Church of Jesus Christ of Latter Day Saints main Family History Centre
is now based at The National Archives at Kew Gardens in Richmond,
Surrey. Amongst many other fascinating documents provides access to the
International Genealogical Index. Well worth a visit and no need to
become a Mormon ! Their website can be accessed at www.londonfamilyhistory.org
UK National Archives can provide you with valuable information on a wide
range of subjects www.nationalarchives.gov.uk/
habits for naming children often focus on what sounds good to the new
parents, and what sounds good is heavily influenced by popular culture.
For this reason, there is a trendy flood of Jason, Justin, or Jared and
a flood of Zach and Megan - names almost unheard of 20 years ago.
older Great Britain, other norms governed the naming of children. For
example, family researchers might run across Biblical names, such as
Zacharias or Benjamin, or names for religious principles, like Faith,
Hope, and Charity. Such names were not common in England and may
suggest that the family was particularly committed to religion and may
have been non-conformist dissenters (belonged to a church other than the
state Church of England, or Anglican). This can be a significant hint to
the family researcher.
most common convention, however, was for the parents to choose names
that honored people. Sometimes the people so honored were powerful
people, such as a local, wealthy landowner. Sometimes the names honored
royalty. So there were many Henrys named after King Henry and many
Georges named after King George. The most common persons to honor,
however, were the gender appropriate grandparents and parents. This can
be another hint to differentiate between two sets of same-name parents
having children in the same town or village or to the likelihood of a
“missing” child in a family. It also introduces the concept of
considered repugnant to modern ears, a child’s untimely death meant
the end of the honor bestowed upon someone. Since many children died in
the 17th and 18th centuries, parents had no problem with re-using the
name of a dead child for a subsequent birth. A family might, therefore,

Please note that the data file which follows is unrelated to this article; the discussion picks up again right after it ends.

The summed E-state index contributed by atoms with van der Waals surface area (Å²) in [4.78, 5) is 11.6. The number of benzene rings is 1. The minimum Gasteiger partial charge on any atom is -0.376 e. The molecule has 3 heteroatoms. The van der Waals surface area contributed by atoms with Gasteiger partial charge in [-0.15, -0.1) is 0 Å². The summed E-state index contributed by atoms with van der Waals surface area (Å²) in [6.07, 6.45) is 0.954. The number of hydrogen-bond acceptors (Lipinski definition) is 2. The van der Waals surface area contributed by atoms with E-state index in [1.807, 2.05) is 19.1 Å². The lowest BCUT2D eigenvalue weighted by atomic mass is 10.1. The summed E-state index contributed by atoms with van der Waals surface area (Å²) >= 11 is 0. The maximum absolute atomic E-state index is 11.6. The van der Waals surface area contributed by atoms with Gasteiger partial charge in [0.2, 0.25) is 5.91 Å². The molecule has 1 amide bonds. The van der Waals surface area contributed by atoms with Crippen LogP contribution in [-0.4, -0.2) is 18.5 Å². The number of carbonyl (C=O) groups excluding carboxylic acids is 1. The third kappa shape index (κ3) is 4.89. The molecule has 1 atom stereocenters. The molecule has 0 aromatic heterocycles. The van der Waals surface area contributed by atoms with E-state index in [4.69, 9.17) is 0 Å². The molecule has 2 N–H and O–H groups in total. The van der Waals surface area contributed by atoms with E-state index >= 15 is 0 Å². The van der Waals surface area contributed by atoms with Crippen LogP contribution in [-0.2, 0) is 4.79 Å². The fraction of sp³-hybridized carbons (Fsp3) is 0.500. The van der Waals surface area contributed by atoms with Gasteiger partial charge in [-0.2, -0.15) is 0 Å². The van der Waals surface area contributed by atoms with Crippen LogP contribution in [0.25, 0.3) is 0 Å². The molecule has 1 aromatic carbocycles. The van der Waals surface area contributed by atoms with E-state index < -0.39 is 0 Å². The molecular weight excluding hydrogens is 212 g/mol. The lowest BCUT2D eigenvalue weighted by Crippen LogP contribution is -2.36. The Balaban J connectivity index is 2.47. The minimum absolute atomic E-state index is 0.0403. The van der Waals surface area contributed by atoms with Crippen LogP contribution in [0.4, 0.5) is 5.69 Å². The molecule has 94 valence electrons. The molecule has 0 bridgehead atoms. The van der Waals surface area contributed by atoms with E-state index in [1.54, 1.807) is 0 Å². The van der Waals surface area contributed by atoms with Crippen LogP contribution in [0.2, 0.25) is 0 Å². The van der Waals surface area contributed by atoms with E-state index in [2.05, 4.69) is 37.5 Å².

have several John or Jane children. Occasionally, the same name was
given to more than one living child, but this was rare. The re-use of a
name almost always meant that the first child with that name had died.
was even a convention in the order in which the ancestors were honored
– probably to avoid insulting anyone. Although it was far from
universally used, the usual British naming convention was as follows:
The first son was named after the paternal grandfather
• The second son was named after the maternal grandfather
• The third son was named after the father
• The fourth son was named after the oldest paternal uncle
• The fifth was named after the second oldest paternal uncle or the
oldest maternal uncle
The first daughter was named after the maternal grandmother
• The second daughter was named after the paternal grandmother
• The third daughter was named after the mother
• The fourth daughter was named after the oldest maternal aunt
• The fifth was named after the second oldest maternal aunt or the
oldest paternal aunt
there was duplication (for example, the paternal grandfather and the
father had the same name), then the family moved to the next position on
Names & Nicknames –
link to USGenWeb Project info
List of Links to Name Sites
Records are definitely going to a part of your research. This can be
done in a lot of different ways. Here is a list of good online Census
Information from GENUKI
USGW Census Project –
A wonderful resource for US genealogy data
List of Census Sites –
Valuable source of links to other great websites
immigration and Passenger Arrival Records –
link to US National Archives
can be a lot of information available to you if you can find the
immigration papers of your ancestor. The US National Archives are only
available via a visit to Washington DC, but most of the pay to join
genealogy sites offer online access
can be a valuable genealogical tool. Some geographical research will
probably become necessary in your search as early county lines were in
flux, towns and townships changed names and other geographical changes
occurred. You might need to know what was located near to a certain
river and other things like that.
Information and Date Formats –
link to USGenWeb Project info
you will find a lot of information on old calendars, date changes,
double dating, etc.
are links to other pages that will help you either get started or get
over the brick wall. I have also provided links to specialty sites like